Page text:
Greylag Goose

Greylag Goose

Key facts

Scientific name: Anser anser

Status: Resident wild and feral populations, winter visitor.

Breeding birds: 46,000 pairs

UK wintering birds: 140,000 British birds and 88,000 from Iceland

Conservation status: Amber

Length: 76 – 90 cm

Wingspan: 147 – 180 cm

Weight: 2.9 – 1.4 kg


Adult greylag geese are bulky with grey-brown plumage. They have creamy-white edges on their upperparts, black flight feathers, and a rounded white tail with one black bar.

Their underparts are pale brown with fine grey spots and blotches. They have brown flanks with pale edges, white underwings with darker flight feathers, and their belly and undertail coverts are white.

Greylag geese have a grey brown head and neck with a distinctive concertina pattern, and dark brown eyes with an orange or pink eyering. Their bill, legs, and feet are orange.

Males and females are similar, although males are usually slightly larger.

Juvenile greylag geese have duller plumage, less speckling on their breast and belly, and grey legs.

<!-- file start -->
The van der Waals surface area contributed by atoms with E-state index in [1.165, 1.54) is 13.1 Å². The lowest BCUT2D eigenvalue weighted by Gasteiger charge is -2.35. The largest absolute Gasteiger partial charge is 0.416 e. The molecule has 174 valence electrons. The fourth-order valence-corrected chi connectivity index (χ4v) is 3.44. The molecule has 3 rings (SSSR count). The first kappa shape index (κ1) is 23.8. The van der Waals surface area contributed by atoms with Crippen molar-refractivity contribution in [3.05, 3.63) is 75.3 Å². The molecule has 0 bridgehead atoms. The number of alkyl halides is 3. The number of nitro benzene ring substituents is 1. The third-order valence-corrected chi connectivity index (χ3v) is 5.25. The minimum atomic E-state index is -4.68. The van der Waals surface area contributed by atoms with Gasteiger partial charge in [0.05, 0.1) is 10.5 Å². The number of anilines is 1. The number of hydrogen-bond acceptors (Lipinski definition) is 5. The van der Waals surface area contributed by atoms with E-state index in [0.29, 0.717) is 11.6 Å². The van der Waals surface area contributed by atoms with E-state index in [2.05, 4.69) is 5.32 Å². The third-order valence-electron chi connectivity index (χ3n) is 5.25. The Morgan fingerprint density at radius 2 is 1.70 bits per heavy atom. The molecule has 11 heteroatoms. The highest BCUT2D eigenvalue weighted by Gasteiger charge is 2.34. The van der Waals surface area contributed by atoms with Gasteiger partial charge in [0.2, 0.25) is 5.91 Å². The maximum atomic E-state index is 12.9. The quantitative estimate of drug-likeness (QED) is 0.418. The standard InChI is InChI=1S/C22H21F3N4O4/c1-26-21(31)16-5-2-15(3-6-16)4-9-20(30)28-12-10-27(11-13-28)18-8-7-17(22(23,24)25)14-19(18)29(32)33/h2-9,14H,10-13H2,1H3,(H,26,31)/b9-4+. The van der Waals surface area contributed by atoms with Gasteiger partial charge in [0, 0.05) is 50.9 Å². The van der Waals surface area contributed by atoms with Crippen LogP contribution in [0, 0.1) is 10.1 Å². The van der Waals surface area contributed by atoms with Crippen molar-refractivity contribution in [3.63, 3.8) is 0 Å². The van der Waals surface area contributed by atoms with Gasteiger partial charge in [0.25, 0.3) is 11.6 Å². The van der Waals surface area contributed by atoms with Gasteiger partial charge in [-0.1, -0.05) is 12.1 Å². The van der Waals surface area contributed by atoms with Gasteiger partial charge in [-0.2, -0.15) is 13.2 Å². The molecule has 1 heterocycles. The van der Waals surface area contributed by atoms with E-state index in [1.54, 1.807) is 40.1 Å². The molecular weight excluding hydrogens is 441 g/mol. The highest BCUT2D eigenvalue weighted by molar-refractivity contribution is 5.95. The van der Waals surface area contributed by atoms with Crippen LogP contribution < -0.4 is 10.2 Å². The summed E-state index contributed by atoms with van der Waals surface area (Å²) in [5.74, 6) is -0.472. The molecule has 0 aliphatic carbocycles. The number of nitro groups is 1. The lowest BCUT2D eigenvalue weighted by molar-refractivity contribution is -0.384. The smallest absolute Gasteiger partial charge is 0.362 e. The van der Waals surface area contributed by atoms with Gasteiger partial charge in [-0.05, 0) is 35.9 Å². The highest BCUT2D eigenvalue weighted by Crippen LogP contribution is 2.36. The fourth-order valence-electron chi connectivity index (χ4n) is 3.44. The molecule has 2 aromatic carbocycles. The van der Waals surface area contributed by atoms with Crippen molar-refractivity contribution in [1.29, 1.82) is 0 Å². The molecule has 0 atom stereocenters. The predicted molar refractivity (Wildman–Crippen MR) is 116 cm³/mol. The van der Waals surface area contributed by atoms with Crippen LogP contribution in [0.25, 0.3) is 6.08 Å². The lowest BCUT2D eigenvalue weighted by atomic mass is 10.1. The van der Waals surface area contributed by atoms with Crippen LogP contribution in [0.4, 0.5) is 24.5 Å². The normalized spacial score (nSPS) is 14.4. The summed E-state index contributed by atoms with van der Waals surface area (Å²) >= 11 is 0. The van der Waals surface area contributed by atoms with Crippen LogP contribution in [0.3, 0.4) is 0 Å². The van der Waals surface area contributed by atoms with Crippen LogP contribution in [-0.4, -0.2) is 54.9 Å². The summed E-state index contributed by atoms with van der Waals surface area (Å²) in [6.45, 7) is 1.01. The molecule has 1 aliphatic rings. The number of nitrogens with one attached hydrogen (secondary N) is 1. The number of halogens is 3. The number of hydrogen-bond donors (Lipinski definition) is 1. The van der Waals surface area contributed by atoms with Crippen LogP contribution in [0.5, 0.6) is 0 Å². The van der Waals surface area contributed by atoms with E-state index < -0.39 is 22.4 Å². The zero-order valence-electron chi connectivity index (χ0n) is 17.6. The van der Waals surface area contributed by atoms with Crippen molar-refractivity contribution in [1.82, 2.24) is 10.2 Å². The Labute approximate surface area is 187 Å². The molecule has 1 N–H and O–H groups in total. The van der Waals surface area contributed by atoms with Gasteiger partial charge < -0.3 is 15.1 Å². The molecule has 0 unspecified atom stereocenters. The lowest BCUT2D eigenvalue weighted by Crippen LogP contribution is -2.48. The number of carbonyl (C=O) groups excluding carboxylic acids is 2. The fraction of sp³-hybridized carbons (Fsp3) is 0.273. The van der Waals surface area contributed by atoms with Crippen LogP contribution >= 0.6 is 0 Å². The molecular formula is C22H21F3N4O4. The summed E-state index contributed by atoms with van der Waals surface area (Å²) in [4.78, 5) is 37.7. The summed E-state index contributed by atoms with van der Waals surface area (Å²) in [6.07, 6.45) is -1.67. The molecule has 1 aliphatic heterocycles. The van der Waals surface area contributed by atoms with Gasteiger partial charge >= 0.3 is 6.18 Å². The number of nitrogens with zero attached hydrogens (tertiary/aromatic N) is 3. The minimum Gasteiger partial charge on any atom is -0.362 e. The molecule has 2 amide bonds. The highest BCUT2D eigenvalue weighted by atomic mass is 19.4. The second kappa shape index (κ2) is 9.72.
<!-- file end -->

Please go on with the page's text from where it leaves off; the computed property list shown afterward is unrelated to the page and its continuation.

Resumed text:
Greylag geese breed from March to April in loose colonies. Both adults build the nest which is on the ground concealed amongst reed beds or in trees. It is a shallow cup made from reed stems and grass and lined with down.

Greylag geese lay 4-6 eggs which are incubated by the female for 27-28 days while the male remains on guard nearby. The chicks are precocial but cared for by both parents. They fledge at about 50-60 days after hatching and reach sexual maturity at 2-3 years.


Greylag geese eat mostly plant matter such as grass, leaves, roots, stems, and fruits. In the winter it will also eat grain and vegetables.

Greylag Goose

Where to see them

Greylag geese can be seen all year round in the UK. They are found in lowland areas, parks, grassy fields, and river valleys. They are more numerous from September to April when they are joined by winter visitors in the north.


Lars Edenius/xeno-canto

Did you know?

The greylag goose was one of the first species of animals to be domesticated in Ancient Egypt about 3000 years ago. The domestic breed is known as A. a. domesticus and is able to interbreed with Anser anser.

Birds in your inbox

Sign up for the latest news and updates

Gifts, bird care, books  & more

Most popular

More reading